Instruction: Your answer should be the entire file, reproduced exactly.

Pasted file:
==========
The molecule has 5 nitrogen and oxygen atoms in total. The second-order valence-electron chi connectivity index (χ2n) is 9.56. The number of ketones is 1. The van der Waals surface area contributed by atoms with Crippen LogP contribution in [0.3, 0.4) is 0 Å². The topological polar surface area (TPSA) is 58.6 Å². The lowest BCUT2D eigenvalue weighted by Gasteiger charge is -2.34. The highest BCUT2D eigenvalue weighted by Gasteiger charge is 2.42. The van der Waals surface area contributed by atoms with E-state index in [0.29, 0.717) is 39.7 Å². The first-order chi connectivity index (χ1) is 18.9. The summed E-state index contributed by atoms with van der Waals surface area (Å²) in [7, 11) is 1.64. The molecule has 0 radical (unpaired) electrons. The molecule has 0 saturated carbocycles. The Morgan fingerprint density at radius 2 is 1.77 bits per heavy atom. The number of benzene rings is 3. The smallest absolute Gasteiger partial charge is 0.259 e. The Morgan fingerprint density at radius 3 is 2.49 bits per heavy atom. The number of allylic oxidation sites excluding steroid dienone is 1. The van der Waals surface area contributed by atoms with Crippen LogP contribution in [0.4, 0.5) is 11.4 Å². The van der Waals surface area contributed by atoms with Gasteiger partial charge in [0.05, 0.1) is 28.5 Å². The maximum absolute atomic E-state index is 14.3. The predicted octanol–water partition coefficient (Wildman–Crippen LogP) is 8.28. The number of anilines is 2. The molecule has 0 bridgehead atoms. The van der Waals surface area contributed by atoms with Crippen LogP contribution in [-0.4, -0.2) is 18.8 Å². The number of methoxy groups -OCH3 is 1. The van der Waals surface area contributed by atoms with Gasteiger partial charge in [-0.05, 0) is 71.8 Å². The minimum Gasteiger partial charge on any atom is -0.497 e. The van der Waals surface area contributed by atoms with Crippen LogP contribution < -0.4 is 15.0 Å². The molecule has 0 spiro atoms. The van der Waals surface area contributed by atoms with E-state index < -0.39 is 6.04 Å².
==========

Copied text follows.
The molecule has 5 nitrogen and oxygen atoms in total. The second-order valence-electron chi connectivity index (χ2n) is 9.56. The number of ketones is 1. The van der Waals surface area contributed by atoms with Crippen LogP contribution in [0.3, 0.4) is 0 Å². The topological polar surface area (TPSA) is 58.6 Å². The lowest BCUT2D eigenvalue weighted by Gasteiger charge is -2.34. The highest BCUT2D eigenvalue weighted by Gasteiger charge is 2.42. The van der Waals surface area contributed by atoms with E-state index in [0.29, 0.717) is 39.7 Å². The first-order chi connectivity index (χ1) is 18.9. The summed E-state index contributed by atoms with van der Waals surface area (Å²) in [7, 11) is 1.64. The molecule has 0 radical (unpaired) electrons. The molecule has 0 saturated carbocycles. The Morgan fingerprint density at radius 2 is 1.77 bits per heavy atom. The number of benzene rings is 3. The smallest absolute Gasteiger partial charge is 0.259 e. The Morgan fingerprint density at radius 3 is 2.49 bits per heavy atom. The number of allylic oxidation sites excluding steroid dienone is 1. The van der Waals surface area contributed by atoms with Crippen LogP contribution in [0.4, 0.5) is 11.4 Å². The van der Waals surface area contributed by atoms with Gasteiger partial charge in [0.05, 0.1) is 28.5 Å². The maximum absolute atomic E-state index is 14.3. The predicted octanol–water partition coefficient (Wildman–Crippen LogP) is 8.28. The number of anilines is 2. The molecule has 0 bridgehead atoms. The van der Waals surface area contributed by atoms with Crippen LogP contribution in [-0.4, -0.2) is 18.8 Å². The number of methoxy groups -OCH3 is 1. The van der Waals surface area contributed by atoms with Gasteiger partial charge in [-0.05, 0) is 71.8 Å². The minimum Gasteiger partial charge on any atom is -0.497 e. The van der Waals surface area contributed by atoms with Crippen LogP contribution < -0.4 is 15.0 Å². The molecule has 0 spiro atoms. The van der Waals surface area contributed by atoms with E-state index < -0.39 is 6.04 Å².